Warning over reckless young adults as STIs rise in England

Sexually transmitted infections (STIs) are on the up, official statistics show, with experts blaming reckless men and women in their early 20s and men who have sex with men.

A separate report says that 70 per cent of single women regularly have unprotected sex, and 18 per cent are often too drunk to use contraception.

The Health Protection Agency (HPA), which was behind the STI figures, warned “too many people are putting themselves at risk of STIs and serious health problems by having unsafe sex”.


There were 426,867 new cases of sexually transmitted infections diagnosed last year in England – up from 419,773 the previous year.

The overall rise was mainly driven by new diagnoses for gonorrhoea, which were up by 25 per cent on 2010, as well as syphilis and genital herpes.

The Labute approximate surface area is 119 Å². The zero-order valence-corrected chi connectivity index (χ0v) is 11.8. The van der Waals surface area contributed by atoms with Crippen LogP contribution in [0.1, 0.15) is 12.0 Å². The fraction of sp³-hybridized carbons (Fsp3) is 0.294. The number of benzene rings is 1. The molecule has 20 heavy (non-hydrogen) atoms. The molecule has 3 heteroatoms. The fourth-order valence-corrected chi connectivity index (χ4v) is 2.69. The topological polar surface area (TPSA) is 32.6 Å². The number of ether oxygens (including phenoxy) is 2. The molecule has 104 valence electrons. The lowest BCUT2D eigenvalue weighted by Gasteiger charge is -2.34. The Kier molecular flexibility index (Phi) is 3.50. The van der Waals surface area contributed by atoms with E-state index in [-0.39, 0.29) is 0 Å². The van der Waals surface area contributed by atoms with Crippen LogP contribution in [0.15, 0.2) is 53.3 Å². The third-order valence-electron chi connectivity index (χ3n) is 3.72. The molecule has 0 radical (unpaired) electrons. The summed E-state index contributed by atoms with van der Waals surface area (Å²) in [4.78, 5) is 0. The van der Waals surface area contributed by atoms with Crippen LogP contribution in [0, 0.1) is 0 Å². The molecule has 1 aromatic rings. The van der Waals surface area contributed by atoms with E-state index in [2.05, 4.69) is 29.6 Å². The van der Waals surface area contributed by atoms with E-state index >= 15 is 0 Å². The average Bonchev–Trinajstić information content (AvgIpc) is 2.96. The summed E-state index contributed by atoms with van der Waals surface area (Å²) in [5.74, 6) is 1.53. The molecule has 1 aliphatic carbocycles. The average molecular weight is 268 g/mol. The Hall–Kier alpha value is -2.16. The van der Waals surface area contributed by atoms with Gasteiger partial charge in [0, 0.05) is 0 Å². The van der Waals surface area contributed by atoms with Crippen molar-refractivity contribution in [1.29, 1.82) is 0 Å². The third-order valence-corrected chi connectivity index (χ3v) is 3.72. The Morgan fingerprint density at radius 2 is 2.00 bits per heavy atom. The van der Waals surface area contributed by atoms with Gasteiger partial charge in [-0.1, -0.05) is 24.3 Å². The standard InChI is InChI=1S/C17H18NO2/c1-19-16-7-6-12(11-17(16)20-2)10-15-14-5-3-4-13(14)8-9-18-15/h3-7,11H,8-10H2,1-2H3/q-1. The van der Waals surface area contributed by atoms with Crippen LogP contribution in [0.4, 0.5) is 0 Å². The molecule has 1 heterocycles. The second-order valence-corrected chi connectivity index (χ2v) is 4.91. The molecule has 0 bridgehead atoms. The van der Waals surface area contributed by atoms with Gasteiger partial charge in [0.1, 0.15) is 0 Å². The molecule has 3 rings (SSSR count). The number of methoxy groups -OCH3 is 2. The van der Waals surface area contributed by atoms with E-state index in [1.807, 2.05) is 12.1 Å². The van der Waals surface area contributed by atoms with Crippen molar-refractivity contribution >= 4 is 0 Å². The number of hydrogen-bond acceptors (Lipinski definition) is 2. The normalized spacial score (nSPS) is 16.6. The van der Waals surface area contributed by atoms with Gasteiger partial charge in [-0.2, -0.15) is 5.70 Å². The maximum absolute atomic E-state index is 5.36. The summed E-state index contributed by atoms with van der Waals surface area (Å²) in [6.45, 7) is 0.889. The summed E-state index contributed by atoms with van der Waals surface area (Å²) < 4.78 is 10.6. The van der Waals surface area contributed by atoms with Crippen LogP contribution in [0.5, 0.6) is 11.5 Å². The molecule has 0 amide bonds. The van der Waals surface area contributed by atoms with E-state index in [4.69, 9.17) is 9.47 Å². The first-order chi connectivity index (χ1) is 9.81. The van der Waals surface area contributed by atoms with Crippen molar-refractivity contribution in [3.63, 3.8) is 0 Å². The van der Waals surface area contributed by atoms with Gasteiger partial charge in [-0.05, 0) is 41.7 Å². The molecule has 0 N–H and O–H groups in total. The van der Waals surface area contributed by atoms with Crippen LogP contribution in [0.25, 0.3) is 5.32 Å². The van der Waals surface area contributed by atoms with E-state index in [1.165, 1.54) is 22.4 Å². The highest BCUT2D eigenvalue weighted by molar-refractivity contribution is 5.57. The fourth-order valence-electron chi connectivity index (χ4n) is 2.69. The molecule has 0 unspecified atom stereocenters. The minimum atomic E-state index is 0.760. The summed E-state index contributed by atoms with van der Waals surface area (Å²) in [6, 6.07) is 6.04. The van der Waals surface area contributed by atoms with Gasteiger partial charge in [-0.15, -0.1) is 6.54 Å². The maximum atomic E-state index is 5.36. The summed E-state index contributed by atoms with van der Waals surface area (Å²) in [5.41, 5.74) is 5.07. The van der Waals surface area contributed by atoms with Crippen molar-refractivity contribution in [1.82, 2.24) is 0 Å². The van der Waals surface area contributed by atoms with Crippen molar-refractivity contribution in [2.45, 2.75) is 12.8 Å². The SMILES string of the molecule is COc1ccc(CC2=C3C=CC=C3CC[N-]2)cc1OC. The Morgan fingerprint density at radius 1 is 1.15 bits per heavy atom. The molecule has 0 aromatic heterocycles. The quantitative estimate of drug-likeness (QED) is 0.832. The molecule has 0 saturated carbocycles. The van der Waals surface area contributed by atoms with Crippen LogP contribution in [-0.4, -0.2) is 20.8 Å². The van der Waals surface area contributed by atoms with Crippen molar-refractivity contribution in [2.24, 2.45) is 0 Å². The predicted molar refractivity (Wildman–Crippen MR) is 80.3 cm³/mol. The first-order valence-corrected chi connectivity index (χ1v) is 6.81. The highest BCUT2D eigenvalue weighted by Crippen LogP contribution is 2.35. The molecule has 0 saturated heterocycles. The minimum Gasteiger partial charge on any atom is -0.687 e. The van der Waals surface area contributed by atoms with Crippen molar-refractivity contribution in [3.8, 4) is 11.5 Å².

The largest rise in diagnoses of STIs was seen in men who have sex with men, while amongst hetreosexuals overall rates remained highest in those aged 15-24.

There was also a warning that in the future gonorrhoea may become “untreatable” because resistance to treatment has grown.


A separate survey of women’s attitudes to sex found the average single woman has had unprotected sex eleven times with a total of four different men.

The poll, of 2,000 women for an online pharmacy, also found eighteen per cent of single women are often too drunk to use contraception.

Commenting on the Health Protection Agency’s STI figures, Dr Gwenda Hughes, head of STI surveillance at the HPA, said they “are a matter of concern regarding young heterosexuals and men who have sex with men”.


She continued: “We anticipated some increase in diagnoses due to improvements in testing in recent years, but not on the scale seen here.”

Dr Hughes said: “People should consider reducing the number of partners they have and reduce overlap in their sexual partnerships.”

She also raised concerns about a “very real danger” of “untreatable gonorrhoea” in the future as recent testing had shown a “large increase in the amount of resistance” to the main drugs used to treat the infection.